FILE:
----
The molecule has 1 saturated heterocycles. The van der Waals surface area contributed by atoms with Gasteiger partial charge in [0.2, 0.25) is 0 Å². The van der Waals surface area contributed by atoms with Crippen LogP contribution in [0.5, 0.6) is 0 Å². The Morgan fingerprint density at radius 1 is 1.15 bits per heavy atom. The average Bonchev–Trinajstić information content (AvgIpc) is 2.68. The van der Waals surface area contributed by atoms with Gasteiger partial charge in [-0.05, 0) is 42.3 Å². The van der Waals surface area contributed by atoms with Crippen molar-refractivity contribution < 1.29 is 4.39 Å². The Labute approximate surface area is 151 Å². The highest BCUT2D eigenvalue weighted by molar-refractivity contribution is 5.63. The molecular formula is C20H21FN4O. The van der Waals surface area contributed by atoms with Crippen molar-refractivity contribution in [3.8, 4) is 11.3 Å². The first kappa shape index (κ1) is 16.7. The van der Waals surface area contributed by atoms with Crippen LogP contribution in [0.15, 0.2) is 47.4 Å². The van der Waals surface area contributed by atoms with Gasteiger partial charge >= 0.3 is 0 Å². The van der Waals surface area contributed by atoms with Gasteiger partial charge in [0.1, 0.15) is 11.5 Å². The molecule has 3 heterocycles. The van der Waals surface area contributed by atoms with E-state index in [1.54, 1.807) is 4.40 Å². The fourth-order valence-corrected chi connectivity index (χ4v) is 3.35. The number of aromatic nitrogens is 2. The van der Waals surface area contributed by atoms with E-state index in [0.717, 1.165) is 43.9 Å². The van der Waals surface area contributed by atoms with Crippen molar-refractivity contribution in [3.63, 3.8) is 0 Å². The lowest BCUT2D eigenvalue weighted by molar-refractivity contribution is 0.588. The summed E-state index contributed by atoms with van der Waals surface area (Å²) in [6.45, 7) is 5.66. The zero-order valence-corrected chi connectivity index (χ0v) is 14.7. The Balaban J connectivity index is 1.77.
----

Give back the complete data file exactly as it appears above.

The molecule has 1 saturated heterocycles. The van der Waals surface area contributed by atoms with Gasteiger partial charge in [0.2, 0.25) is 0 Å². The van der Waals surface area contributed by atoms with Crippen LogP contribution in [0.5, 0.6) is 0 Å². The Morgan fingerprint density at radius 1 is 1.15 bits per heavy atom. The average Bonchev–Trinajstić information content (AvgIpc) is 2.68. The van der Waals surface area contributed by atoms with Gasteiger partial charge in [-0.05, 0) is 42.3 Å². The van der Waals surface area contributed by atoms with Crippen molar-refractivity contribution < 1.29 is 4.39 Å². The Labute approximate surface area is 151 Å². The highest BCUT2D eigenvalue weighted by molar-refractivity contribution is 5.63. The molecular formula is C20H21FN4O. The van der Waals surface area contributed by atoms with Crippen molar-refractivity contribution in [3.8, 4) is 11.3 Å². The first kappa shape index (κ1) is 16.7. The van der Waals surface area contributed by atoms with Crippen LogP contribution in [0.15, 0.2) is 47.4 Å². The van der Waals surface area contributed by atoms with Gasteiger partial charge >= 0.3 is 0 Å². The van der Waals surface area contributed by atoms with Gasteiger partial charge in [0.1, 0.15) is 11.5 Å². The molecule has 3 heterocycles. The van der Waals surface area contributed by atoms with E-state index in [1.54, 1.807) is 4.40 Å². The fourth-order valence-corrected chi connectivity index (χ4v) is 3.35. The number of aromatic nitrogens is 2. The van der Waals surface area contributed by atoms with E-state index in [0.717, 1.165) is 43.9 Å². The van der Waals surface area contributed by atoms with Crippen molar-refractivity contribution in [3.63, 3.8) is 0 Å². The lowest BCUT2D eigenvalue weighted by molar-refractivity contribution is 0.588. The summed E-state index contributed by atoms with van der Waals surface area (Å²) in [6.45, 7) is 5.66. The zero-order valence-corrected chi connectivity index (χ0v) is 14.7. The Balaban J connectivity index is 1.77.